Seems pretty straightforward, affirms what we see in Genesis. Then there’s a reference to Abel’s faith as an example for us all. Now, in a list of people who are examples of how to live, a list where most of the people are most assuredly historical, what should we make of the inclusion of Abel? Only that he was real. The real son of the real Adam.

Conclusion: Faith in Jesus First

I’ve adopted kind of a defensive tone today, but not because I think our class is full of people who deny Adam’s existence. It’s because we live not only in a culture but in a church context that is more and more hostile to these ideas. Formerly conservative seminaries and Bible colleges are ready to concede that evolution is true, and so the challenge isn’t just from outside but from within.

My goal today has not been to demonize scientists. I’m not a scientist and I don’t think it’s my place to judge how scientists do their work. I’m willing to give them the benefit of the doubt. But it’s important to recognize that science isn’t the only voice in this conversation—not even the most important.

My heart is for people who struggle with doubt, and this is one of those areas where believers sometimes get shaken in their faith. If that’s you, I want you to know that I’m here for you and I’m not out to pick fights. I want to listen and help you find your way back to confidence in Christ.

But if you don’t struggle with this, I hope talking about it now helps strengthen you against future troubles. Most importantly, I want you to see that we don’t believe in Jesus because we believe in creation. We believe in creation because we believe in Jesus. The Bible may have introduced me to Jesus, but my faith is in Him first, my personal relationship is with Jesus Christ, and it’s because of that bond that I trust the Bible.

Do you see the difference? A time may come when someone shakes your confidence in the Bible or in creation. If so, just remember it doesn’t have to shake your faith. The foundation is the person and work of Jesus Christ, the Son of God. And because I know Him, I can trust Him, and because I trust Him, I can trust Scripture.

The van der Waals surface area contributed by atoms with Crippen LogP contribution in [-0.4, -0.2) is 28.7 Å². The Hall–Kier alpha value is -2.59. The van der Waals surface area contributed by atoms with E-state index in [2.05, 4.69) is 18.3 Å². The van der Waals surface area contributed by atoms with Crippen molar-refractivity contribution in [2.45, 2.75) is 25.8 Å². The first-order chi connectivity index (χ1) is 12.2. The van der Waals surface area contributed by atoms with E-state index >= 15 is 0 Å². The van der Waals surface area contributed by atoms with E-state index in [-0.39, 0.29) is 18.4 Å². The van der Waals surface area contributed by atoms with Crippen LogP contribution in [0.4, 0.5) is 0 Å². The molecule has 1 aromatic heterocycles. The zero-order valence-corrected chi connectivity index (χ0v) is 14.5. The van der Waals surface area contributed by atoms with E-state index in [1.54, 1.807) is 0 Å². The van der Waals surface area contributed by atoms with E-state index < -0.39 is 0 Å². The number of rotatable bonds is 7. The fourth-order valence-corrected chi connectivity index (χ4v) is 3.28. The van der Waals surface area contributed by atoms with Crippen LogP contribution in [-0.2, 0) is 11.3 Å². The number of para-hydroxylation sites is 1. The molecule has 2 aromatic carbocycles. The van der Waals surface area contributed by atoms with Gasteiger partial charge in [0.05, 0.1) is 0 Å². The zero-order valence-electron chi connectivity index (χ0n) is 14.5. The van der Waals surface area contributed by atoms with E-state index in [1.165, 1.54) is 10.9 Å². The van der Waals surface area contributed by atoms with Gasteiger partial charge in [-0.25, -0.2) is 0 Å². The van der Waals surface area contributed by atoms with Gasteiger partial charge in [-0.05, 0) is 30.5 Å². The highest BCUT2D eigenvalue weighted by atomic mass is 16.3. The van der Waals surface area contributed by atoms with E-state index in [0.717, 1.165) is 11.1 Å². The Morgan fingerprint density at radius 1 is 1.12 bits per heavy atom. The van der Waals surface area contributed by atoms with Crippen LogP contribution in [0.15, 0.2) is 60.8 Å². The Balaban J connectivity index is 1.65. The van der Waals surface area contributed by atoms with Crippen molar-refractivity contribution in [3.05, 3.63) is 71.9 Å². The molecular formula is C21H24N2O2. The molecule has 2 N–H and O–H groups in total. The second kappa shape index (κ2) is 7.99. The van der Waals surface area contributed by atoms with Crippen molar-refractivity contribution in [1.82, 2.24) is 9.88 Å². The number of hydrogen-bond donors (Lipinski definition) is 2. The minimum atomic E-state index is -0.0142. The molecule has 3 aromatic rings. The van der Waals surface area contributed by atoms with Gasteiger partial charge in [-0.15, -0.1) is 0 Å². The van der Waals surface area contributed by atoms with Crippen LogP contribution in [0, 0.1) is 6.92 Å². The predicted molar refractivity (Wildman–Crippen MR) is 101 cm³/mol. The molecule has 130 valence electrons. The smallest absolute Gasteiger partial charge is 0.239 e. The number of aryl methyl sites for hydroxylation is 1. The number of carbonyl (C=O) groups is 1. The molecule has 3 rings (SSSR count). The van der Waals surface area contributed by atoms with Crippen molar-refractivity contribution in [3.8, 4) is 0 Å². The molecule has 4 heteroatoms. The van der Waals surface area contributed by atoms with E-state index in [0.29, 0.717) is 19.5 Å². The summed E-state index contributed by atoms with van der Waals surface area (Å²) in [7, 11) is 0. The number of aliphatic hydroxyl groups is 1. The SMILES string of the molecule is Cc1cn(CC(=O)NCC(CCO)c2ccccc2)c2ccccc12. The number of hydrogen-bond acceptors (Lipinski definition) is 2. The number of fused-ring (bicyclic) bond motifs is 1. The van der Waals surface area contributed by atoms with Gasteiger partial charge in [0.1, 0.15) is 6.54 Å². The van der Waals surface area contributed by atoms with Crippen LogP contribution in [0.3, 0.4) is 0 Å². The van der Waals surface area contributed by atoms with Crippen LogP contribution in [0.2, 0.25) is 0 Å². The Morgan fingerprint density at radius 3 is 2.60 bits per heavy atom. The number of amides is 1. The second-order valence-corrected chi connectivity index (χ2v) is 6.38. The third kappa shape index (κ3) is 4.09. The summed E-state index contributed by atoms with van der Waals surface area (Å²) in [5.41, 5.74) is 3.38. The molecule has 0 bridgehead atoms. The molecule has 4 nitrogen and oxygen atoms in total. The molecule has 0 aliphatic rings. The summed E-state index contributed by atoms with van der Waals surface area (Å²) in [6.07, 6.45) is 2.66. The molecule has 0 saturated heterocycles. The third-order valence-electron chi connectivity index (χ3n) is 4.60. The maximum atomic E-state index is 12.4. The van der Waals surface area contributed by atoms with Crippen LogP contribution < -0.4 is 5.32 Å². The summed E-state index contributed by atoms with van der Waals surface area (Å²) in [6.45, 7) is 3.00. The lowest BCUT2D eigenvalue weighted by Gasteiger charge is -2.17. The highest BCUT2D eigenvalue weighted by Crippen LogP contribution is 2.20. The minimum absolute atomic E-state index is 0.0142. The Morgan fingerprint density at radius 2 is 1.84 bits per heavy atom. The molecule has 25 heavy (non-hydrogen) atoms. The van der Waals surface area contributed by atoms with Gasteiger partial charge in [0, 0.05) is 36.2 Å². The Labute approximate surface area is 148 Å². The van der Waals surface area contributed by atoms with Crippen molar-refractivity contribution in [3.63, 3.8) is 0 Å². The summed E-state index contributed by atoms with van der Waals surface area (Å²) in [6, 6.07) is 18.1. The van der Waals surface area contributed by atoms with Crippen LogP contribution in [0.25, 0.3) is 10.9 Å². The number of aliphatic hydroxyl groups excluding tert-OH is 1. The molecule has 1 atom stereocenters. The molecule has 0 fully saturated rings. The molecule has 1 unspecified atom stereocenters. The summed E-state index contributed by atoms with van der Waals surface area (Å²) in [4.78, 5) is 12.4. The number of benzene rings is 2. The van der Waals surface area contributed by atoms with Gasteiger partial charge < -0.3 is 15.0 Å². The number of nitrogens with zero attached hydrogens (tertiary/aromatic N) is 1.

Made in the Image of God (1/11/15)

Note: This is the first entry in a new series of synopsis and notes from our Sunday School classes.

Introduction

For the next few weeks, we’re going to be dealing with a question that our culture is deeply interested in and deeply confused about. It’s a question we bump into in the news, in school, in politics, in the media, at work, and really there are very few parts of our lives that aren’t touched by this question. We have armies of people working on the answer to this question and its implications: scientists, psychologists, sociologists, historians, even artists. And they’re all dying to know the answer to this question: what are we, and who am I? What are we as the human race, and who am I as an individual part of it? And how we answer that question has profound implications for how we order our world and how we live together.

Some of us are naturally more interested in this subject than others. I’m one of those people who often comes back to this question to get my bearings as I look at what I’m called to do and where I allocate my time and energy. But some of you are probably more like Jenny, who spends a lot more time actually doing what she wants than thinking about why. And I think there’s a lot of wisdom there, too. But that doesn’t mean the question is irrelevant for her; in fact, it shows just how powerful it is because once she answered it, that answer became embedded in her life.

And the reason this question is so powerful is because of a simple principle we all understand: what you are determines what you can and can’t do. And even more than that, what you are shows you what you should do.

Illustration

We all understand this principle because it’s part of our everyday lives. We’re surrounded by man-made things that serve different purposes. The bench I’m sitting on as I write this was made to be sat on; as a bench it has this for its purpose. Now, it can be used for other purposes because it has attributes in common with other things, but its primary purpose is for sitting. It’s designed to be stable, not too high, not too low, and sturdy. It’s aesthetically designed to match the table and chairs. So knowing it’s a bench tells us what it can and can’t do. But not all benches are good benches. Some benches fulfill their purpose better than others. Knowing what it is and what it is supposed to do, we can judge for ourselves whether or not it effectively does that.

People are no different. Knowing what we are—whatever that is—shows us what we can and can’t do, and it gives us insight into what we should do.

What is Mankind?

In this day and age, we hear lots of different accounts of who we are. Some of them fit pretty well together, others are radically different. What are some of the things people say that we are?

  • Animal
  • Machine
  • Parasite
  • Star-stuff
  • Blank Slate
  • Caged soul
  • A god